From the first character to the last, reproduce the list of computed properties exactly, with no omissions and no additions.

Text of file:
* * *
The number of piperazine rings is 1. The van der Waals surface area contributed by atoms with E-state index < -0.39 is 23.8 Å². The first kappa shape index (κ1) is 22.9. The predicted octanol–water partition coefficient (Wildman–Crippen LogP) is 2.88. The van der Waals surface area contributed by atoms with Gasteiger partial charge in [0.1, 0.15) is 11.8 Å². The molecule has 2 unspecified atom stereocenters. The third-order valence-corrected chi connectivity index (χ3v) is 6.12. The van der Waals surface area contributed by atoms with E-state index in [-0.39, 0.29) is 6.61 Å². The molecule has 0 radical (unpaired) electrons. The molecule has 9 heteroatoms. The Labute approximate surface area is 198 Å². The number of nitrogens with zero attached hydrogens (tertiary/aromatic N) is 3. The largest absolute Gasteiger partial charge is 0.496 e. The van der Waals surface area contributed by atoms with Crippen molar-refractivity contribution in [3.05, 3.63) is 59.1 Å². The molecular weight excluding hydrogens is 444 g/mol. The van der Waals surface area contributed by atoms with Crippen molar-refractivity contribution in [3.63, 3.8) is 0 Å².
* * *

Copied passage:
The number of piperazine rings is 1. The van der Waals surface area contributed by atoms with E-state index < -0.39 is 23.8 Å². The first kappa shape index (κ1) is 22.9. The predicted octanol–water partition coefficient (Wildman–Crippen LogP) is 2.88. The van der Waals surface area contributed by atoms with Gasteiger partial charge in [0.1, 0.15) is 11.8 Å². The molecule has 2 unspecified atom stereocenters. The third-order valence-corrected chi connectivity index (χ3v) is 6.12. The van der Waals surface area contributed by atoms with E-state index in [-0.39, 0.29) is 6.61 Å². The molecule has 0 radical (unpaired) electrons. The molecule has 9 heteroatoms. The Labute approximate surface area is 198 Å². The number of nitrogens with zero attached hydrogens (tertiary/aromatic N) is 3. The largest absolute Gasteiger partial charge is 0.496 e. The van der Waals surface area contributed by atoms with Crippen molar-refractivity contribution in [3.05, 3.63) is 59.1 Å². The molecular weight excluding hydrogens is 444 g/mol. The van der Waals surface area contributed by atoms with Crippen molar-refractivity contribution in [3.63, 3.8) is 0 Å².